February 8 at 2 pm - Snow date February 22
Things Everyone Should Know About the Native Archaeology of Connecticut
by the Connecticut State Archaeologist, Dr. Brian Jones.
museum maintains an early history of collecting in the 1880s and 1890s which includes
Native American artifacts. Dr. Jones will talk about and illustrate some of the
Native American archaeology sites in Connecticut.
provides an important laboratory for the global study of human adaptation to changing
social and natural environments. Five key topics stand out that everyone in Connecticut
should understand about the past.
the colonization of an uninhabited Ice Age landscape
to post-glacial habitats
of formalized exchange networks
for feeding a growing population
development of politically complex societies.
examination of these topics indicates that the archaeology of the state provides
fertile ground for understanding not only Native American ways if living, but
the social, economic and political challenges shared by many societies around
became Connecticut's State Archaeologist in July, 2014. Dr. Jones worked as an
archaeologist since 1992 for AHS/PAST Inc., the Mashantucket Pequot Museum and
Research Center and Archaeological Services at UMass Amherst. He received his
Ph.D. in Anthropology at UConn in 1998. Jones has a broad background in New England
archaeology that spans the Paleoindian period through the industrial era. Jones
has traveled extensively in Southeast Asia and lived and studied in Germany for
three years. Jones lives in Glastonbury with his wife and two high school-aged
$5 suggested donation, members
February 13 - 12:30 to 1:30 p.m.
Side Show P.T. Barnum Style?
Maher, Executive Director of The Barnum Museum in Bridgeport will share insight
into the side show elements Barnum used so effectively during his years presenting
School of Art, 1156 Chapel St., New Haven, Room G32. This event is held as
part of the school's
Side Show exhibition. It is free and open to the public. Contact the Chapel
Street Gallery for questions, parking suggestions or call 203-432-2600.
Show is an exhibition investigating the intersection of fine art and the historical
popular entertainment world of the carnival sideshow, in which the bodily display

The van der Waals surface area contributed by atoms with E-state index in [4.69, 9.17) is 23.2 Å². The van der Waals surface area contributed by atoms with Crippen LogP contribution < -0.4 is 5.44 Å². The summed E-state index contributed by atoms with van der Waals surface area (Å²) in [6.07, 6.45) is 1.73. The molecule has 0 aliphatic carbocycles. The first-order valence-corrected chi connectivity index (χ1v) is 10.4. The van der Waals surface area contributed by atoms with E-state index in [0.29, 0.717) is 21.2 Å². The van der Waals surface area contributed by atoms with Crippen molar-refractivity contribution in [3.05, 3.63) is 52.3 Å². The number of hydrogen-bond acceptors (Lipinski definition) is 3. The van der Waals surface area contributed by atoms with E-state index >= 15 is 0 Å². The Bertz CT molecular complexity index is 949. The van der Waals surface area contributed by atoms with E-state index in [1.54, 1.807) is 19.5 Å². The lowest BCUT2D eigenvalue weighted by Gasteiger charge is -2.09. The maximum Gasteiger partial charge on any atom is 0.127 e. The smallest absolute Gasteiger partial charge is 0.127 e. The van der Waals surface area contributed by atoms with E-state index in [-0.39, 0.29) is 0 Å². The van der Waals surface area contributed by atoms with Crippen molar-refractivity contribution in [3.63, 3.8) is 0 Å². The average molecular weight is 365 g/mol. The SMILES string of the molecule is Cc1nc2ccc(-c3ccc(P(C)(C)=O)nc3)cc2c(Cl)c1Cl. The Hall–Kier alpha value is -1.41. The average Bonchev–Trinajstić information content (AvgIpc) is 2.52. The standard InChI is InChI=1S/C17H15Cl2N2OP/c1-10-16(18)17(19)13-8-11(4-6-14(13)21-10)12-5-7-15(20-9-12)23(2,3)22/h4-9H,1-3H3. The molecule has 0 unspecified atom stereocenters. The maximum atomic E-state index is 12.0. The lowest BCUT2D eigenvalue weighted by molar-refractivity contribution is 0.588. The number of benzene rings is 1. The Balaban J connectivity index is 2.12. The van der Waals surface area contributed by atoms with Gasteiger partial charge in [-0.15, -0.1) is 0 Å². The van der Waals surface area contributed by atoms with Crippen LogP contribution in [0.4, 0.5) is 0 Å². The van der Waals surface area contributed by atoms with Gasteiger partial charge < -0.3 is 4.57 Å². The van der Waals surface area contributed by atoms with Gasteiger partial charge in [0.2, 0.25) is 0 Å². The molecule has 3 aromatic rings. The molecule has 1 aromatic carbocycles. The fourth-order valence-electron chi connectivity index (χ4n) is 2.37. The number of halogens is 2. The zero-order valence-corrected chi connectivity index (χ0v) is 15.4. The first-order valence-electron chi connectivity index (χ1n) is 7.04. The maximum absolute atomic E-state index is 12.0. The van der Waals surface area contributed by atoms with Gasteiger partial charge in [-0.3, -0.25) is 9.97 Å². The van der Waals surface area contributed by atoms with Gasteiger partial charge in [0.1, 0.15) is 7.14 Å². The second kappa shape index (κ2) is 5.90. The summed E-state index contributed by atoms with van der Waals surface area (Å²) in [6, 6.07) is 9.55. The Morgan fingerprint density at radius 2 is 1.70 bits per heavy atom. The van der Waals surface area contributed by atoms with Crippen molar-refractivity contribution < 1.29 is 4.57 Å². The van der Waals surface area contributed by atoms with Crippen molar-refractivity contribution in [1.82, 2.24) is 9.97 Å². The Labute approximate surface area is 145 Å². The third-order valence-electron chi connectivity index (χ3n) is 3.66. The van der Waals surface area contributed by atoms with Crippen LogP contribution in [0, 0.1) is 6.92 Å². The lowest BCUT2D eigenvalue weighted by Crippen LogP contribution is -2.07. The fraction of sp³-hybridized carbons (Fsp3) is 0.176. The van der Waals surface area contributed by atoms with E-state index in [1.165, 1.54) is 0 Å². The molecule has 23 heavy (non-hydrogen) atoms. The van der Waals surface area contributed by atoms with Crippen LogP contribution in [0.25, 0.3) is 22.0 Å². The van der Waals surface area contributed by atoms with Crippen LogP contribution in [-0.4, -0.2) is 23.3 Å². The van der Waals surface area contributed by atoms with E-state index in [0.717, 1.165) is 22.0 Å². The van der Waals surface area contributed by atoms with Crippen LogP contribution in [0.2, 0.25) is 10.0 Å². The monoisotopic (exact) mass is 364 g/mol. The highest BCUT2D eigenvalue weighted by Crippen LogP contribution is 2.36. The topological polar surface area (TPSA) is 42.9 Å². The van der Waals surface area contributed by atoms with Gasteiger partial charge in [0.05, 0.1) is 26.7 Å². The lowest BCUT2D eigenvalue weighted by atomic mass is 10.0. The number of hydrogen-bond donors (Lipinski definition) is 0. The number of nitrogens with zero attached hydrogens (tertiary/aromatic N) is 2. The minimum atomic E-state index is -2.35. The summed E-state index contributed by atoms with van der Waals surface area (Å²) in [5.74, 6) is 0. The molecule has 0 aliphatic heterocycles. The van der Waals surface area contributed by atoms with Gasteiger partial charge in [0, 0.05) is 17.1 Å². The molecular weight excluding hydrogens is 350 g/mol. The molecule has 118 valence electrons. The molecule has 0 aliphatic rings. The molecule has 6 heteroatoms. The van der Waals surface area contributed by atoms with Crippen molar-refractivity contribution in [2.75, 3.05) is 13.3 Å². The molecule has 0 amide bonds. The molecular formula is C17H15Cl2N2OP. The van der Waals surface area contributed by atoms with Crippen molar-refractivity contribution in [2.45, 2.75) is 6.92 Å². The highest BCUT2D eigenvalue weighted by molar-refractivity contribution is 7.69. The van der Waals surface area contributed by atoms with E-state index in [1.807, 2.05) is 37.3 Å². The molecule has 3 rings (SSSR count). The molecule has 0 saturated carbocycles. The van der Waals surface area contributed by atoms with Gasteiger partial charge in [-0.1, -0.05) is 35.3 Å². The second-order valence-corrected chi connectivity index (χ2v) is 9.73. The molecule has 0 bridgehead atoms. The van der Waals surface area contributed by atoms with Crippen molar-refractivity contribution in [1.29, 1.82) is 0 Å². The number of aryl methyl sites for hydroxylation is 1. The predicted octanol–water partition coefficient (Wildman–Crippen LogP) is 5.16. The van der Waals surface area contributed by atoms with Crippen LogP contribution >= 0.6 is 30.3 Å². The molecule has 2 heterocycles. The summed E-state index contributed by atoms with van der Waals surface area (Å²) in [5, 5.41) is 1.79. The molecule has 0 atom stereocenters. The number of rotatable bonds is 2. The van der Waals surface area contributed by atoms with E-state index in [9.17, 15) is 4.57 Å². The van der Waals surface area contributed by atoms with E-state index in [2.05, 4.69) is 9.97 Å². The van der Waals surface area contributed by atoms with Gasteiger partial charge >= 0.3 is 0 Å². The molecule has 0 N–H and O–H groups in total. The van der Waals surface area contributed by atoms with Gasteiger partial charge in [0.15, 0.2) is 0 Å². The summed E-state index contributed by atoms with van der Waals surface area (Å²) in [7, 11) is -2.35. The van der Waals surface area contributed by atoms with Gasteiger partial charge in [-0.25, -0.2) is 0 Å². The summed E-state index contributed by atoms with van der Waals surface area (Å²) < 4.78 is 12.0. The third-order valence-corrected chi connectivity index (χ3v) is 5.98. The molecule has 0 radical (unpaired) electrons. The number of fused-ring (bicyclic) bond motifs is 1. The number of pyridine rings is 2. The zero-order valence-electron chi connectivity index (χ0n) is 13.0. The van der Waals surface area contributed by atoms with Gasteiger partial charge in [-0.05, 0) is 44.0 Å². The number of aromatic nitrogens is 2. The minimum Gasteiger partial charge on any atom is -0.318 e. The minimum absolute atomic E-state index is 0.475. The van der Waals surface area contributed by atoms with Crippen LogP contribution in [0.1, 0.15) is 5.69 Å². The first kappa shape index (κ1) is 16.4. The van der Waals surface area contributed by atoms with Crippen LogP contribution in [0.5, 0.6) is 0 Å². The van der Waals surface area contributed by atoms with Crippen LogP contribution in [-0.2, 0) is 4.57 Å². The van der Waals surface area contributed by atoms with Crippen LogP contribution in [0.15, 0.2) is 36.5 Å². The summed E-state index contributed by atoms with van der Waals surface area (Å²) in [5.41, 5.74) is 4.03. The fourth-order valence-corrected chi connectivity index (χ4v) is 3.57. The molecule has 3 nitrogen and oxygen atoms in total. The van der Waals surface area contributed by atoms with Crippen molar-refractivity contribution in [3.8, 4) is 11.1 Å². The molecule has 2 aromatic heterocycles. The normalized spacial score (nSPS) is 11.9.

of the abnormal, human or animal, is the focus of each piece," explained
Lisa Kereszi, Exhibit Curator at the Yale School of Art. "Sideshows existed
just beyond or to the side of the mainstream carnival or circus midway, offering
a spectacle of oddity in a makeshift tent. It would feature human oddities, "freaks,"
such as bearded women, the fat lady, the skeleton man, the conjoined, or 'Siamese'
twins. Sideshows were a form of popular entertainment for the masses looking to
forget their worries, cares, fears and problems.
Yale School of Art (YSA) launches its 2015 season at the
32 Edgewood Avenue Gallery with Side Show, an exhibition
devoted to the believe it or not world of the American sideshow, in
which display of the abnormal and bizarre was the focus of the event.
view January 13Mar. 20, 2015, the exhibition is free and open to the
public TuesdaysSundays from noon to 6 p.m.
presents more than 70 works by 29 artists including Diane Arbus, Otto Dix,
John Waters, and Riva Lehrer ranging from the mid-18th century to the present.
The show includes original sideshow banners, props, promotional cards,
photographs, historical ephemera, and works of art inspired by circus and carnival
culture from the Yale University Art Gallery (YUAG), Yale Medical School Library,
the Museum of Modern Art in New York City, the International Center of Photography,
School of the Art Institute of Chicago, and private collections.
| Press Release
| Curator's Statement